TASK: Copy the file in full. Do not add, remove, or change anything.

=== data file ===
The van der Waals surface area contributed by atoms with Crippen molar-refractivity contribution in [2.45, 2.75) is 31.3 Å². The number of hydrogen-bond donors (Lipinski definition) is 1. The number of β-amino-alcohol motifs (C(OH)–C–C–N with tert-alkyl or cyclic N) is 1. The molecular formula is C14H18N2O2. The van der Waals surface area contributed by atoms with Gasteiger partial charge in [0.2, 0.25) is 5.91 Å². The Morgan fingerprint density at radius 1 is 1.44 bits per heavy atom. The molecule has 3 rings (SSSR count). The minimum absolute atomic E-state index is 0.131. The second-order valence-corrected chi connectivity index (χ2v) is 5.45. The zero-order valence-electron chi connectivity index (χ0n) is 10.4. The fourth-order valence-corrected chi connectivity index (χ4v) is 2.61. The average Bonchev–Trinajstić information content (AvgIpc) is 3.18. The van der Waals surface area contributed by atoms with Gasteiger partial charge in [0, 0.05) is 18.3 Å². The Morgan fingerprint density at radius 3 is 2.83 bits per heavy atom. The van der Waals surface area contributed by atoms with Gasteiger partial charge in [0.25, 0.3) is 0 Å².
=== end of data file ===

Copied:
The van der Waals surface area contributed by atoms with Crippen molar-refractivity contribution in [2.45, 2.75) is 31.3 Å². The number of hydrogen-bond donors (Lipinski definition) is 1. The number of β-amino-alcohol motifs (C(OH)–C–C–N with tert-alkyl or cyclic N) is 1. The molecular formula is C14H18N2O2. The van der Waals surface area contributed by atoms with Gasteiger partial charge in [0.2, 0.25) is 5.91 Å². The Morgan fingerprint density at radius 1 is 1.44 bits per heavy atom. The molecule has 3 rings (SSSR count). The minimum absolute atomic E-state index is 0.131. The second-order valence-corrected chi connectivity index (χ2v) is 5.45. The zero-order valence-electron chi connectivity index (χ0n) is 10.4. The fourth-order valence-corrected chi connectivity index (χ4v) is 2.61. The average Bonchev–Trinajstić information content (AvgIpc) is 3.18. The van der Waals surface area contributed by atoms with Gasteiger partial charge in [0, 0.05) is 18.3 Å². The Morgan fingerprint density at radius 3 is 2.83 bits per heavy atom. The van der Waals surface area contributed by atoms with Gasteiger partial charge in [0.25, 0.3) is 0 Å².